I enjoyed this sequel to the first Dirge for Prester John though not as much as I liked the first (or either of the Orphan Tales). I might be suffering from Valente fatigue (I can't imagine why), which is just what happens when you find a new author and devour read their books. (Given the fate of poor Hiob, I'll probably not devour books any time soon.
Overall, this book was good, though it did suffer a bit from sequelitis, which is that it doesn't really do any of the exciting stuff that the fir
Pretty good. I'm confused by the ending -- didn't understand the unicorn part and I still don't know who the woman in yellow is, though it seems as if the reader is supposed to know by the end -- but I enjoyed this and I look forward to the third book :)
Jeremy Preacher
This is an immensely sad book - it's the story of the last days of innocence, and the fall is inevitable and tragic and dammit, why isn't the third book out yet? It does a really good job carrying forward the narrative from the first book with some different voices and in different enough ways that it's still very fresh - John Manderville in particular is charming and facile and his stories are delightful up until they turn horrifying. The language is deft and gorgeous - although it's Cat Valent ...more
So you could call it a fantasy novel. But it isn't really. There are gryphons and monks and something like an angel and the story weaves itself through myth and history like a snake. It's about immortality, death and a loss of innocence, love and growing up, our inability (or unwillingness) to understand each other (to see monsters where there are only differences), about a land that lies between lies, myths and something real (choosing death every time, even after an an eternity of living). The ...more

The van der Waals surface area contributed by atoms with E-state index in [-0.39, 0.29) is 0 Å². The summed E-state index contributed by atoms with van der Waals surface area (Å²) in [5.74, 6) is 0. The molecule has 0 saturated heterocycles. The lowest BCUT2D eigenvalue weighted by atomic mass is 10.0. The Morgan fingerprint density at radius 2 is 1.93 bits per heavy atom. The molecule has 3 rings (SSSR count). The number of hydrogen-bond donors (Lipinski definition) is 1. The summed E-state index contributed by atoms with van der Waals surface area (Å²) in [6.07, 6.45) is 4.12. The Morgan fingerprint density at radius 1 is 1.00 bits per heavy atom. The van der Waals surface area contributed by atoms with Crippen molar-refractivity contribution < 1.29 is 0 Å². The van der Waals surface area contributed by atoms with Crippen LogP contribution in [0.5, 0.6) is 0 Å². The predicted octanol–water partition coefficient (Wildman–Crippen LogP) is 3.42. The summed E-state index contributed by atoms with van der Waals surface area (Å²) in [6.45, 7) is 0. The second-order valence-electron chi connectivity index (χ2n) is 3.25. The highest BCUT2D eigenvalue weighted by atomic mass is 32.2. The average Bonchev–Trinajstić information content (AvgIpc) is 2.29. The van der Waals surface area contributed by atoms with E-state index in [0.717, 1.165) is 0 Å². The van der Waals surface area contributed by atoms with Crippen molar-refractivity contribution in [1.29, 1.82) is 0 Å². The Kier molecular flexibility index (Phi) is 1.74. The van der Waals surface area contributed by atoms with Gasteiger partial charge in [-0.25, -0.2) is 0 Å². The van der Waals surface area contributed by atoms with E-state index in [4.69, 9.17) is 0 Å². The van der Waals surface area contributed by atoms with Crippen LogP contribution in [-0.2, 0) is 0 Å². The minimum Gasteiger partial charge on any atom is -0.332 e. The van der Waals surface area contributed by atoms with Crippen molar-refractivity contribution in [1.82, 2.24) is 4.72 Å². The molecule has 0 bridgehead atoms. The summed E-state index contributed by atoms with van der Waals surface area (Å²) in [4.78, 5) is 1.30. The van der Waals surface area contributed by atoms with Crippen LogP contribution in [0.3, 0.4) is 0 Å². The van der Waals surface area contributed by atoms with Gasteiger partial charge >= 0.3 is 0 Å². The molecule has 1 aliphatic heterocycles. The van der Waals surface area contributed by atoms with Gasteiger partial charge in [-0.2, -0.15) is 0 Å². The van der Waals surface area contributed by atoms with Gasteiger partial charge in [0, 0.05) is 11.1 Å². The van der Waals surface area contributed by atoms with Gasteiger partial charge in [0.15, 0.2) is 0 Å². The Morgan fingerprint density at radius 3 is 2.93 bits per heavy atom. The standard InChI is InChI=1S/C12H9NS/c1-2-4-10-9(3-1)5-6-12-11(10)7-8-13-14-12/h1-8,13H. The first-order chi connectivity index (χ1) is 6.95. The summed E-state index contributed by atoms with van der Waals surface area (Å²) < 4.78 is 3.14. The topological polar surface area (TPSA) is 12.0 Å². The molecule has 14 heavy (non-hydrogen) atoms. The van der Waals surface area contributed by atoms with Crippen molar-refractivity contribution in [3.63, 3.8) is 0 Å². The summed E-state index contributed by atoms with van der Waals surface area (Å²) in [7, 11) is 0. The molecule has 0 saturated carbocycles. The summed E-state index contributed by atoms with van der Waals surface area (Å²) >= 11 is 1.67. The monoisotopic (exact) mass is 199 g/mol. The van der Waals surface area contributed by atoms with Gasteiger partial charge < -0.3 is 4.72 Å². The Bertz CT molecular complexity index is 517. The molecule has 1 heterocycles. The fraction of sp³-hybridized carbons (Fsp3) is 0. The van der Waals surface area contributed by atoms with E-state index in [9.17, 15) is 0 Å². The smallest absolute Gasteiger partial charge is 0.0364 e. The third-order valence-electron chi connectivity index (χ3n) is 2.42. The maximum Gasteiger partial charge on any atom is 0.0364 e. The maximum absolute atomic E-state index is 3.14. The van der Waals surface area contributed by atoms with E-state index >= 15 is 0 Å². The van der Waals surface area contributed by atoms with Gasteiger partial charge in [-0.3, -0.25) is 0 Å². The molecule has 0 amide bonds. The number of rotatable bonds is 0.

Jenny T
See my review for The Habitation of the Blessed. A re-imagining of the stories of Prester John and the Crusades, but our protagonists are creatures from legend: a blemmye, a great white lion, and a tormented young woman whose hands speaks with two voices at once.

Ms. Valente's prose is poetic, odd, full of surprises, and at times so beautiful I literally cried. She intertwines four tales seamlessly, and the result is a book I'll be holding onto.
I had found the first book in this dyad a little dry and hard to follow at times, and its hero unsympathetic (Although anything Catherynne Valente writes is miles above most other writers).